IPA

Great Lakes Brewing Co., Part 2

Max and I were grouchy on Monday.  For those of you who know us, this doesn’t sound important, because we’re usually grouchy.  But we both just had God awful days, and were therefore far more abrasive than usual.  So it was a good night for good beer.

We finished off the six pack Max’s delightful cousin had sent out from Ohio, and I, for one, would really appreciate it if he would send more (directly to me, please).  We were slightly more impressed with Part 1, but we wanted to give you a complete look at the Great Lakes Brewing Company, for any of you who were thinking you’d fly to the Midwest for your next night out.  So here you go!

Their IPA, Commodore Perry (different Commodore Perry) was decent.  Max is more of an IPA fan than myself, but we both agreed that this bottle was a bit unusual.  For one thing, it was orange, and more frothy like champagne than foamy like a beer should be.  However, it was also slightly less intense than your standard IPA, and less bitter.  So for those who want a decent intro IPA, this may be a good start (with a healthy 7.5% ABV).  I said it would be good with tacos.  Max said it would be good with another beer (again, he was REALLY grouchy).

Conway’s Irish Ale (whoever Conway was) got our lowest recommendation.  Didn’t taste like much, though I suppose if you favor alcohol content over taste, this might be OK (admittedly at 6.5% ABV, it isn’t the best choice).  It almost tasted like milk, with a little maple syrup in it.  I suggested it had an aftertaste of tangelos, but the grouchy one glared at me for that.  He also informed me that this bottle would go well with a better beer…so we went on to the one we had truly been looking forward to.

Both being big porter fans, we were most excited for the Edmund Fitzgerald (not a clue, so don’t ask).  It smelled divine…a lot like when your dad used to soak mesquite chips in the backyard.  However, when we sipped, we found it tasted like a flat Coca-Cola.  This actually wasn’t awful.  The beer was pretty good!  But the flavor notes in the background were very similar to what Coke would taste like if you took out all the sugar and most of the carbonation.  Maybe with a little oatmeal flavor towards the middle (I began suggesting other grains, but Max glared at me, so I stopped).  We decided it would go really well with brownies…that may have been because we were eating brownies.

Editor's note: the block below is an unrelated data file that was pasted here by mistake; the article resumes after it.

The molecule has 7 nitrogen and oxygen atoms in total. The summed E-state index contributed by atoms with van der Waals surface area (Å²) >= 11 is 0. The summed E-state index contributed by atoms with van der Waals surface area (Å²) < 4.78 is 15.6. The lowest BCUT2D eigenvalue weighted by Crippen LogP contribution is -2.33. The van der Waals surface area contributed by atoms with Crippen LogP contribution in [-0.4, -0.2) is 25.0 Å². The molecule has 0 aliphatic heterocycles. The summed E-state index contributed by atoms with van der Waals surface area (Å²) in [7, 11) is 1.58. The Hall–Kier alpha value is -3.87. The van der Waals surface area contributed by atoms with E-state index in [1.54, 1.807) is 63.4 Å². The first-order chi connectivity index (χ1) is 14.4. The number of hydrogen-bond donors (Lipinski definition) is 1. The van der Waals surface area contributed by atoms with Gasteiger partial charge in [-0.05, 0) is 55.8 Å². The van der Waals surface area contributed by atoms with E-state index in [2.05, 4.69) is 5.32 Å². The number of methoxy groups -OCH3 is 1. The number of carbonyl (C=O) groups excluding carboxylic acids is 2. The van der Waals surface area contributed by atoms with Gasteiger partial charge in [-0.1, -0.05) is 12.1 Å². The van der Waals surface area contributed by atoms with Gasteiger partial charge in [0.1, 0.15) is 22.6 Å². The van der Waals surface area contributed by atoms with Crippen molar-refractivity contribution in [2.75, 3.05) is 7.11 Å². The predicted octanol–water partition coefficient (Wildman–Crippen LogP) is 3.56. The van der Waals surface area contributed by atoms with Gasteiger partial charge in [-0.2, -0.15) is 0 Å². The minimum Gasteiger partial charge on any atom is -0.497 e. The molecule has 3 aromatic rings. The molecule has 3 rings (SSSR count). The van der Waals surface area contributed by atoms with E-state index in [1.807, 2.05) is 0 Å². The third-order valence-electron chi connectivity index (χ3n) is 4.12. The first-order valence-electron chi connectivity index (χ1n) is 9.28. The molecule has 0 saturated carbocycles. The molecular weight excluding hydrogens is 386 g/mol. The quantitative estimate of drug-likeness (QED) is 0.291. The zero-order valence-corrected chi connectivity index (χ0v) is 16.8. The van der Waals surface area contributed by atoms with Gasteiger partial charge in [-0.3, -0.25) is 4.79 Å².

Thus satiated, we both were able to depart in a better mood.  We were pretty fair in our ratings despite our case of the Mondays.

Commodore Perry:  6.5
Conway’s Irish Ale:  4.5
Edmund Fitzgerald: 7.8

A little bit of everything.  🙂

And we promise to be friendlier next time…right, Max?


Deschutes Hop Henge Experimental IPA

It’s not often that I’m blown away by something rather predictable. An exception to this rule is the Hop Henge Experimental IPA from Deschutes. I’ve had a few experiences with the Portland, Oregon brewery in the past, and I have yet to be disappointed by anything with their name on it. Aside from it being out of the Deschutes brewery, I was sold on the label – a recreation of Stonehenge out of, you guessed it, hop bales. After reading the label, I’m still unclear as to what makes Hop Henge “experimental”.

Moving on to the more important part of the beer, the cap-topped IPA comes in at a robust 9% ABV. Hop Henge has a pleasant, but predictable, hoppy aroma of what you would expect from an IPA which surprised me little. I do admire it for its color, though. It pours smoothly into a natural amber color, leaving a thin head that recedes quickly.

This IPA goes through a bit of a transformation between when it crosses your lips to when it moves down your throat. It has an expected strong, hoppy kick on the tip of your tongue, morphs into a smooth, sweet middle, and finishes with a bit of crispy burnt toast. Hop Henge, like most IPAs, has a very strong presence, and would be paired well with a more mild-flavored meal. Emily suggested that it would go well with a variety of comfort foods, including, but not limited to, macaroni & cheese or chicken & dumplings.

Maybe it’s my predisposition to loving Deschutes, or maybe it’s the dependable nature of a good IPA, but I couldn’t get enough of Hop Henge. I would have gladly had several more glasses of it, had we not had other brews to sample.

I give Hop Henge a well-above-average 8.2

More to come in the next few days. Cheers!
Max

 

ps- in other news, eventually we’ll get some better beer glasses. These will have to do for now. Sorry.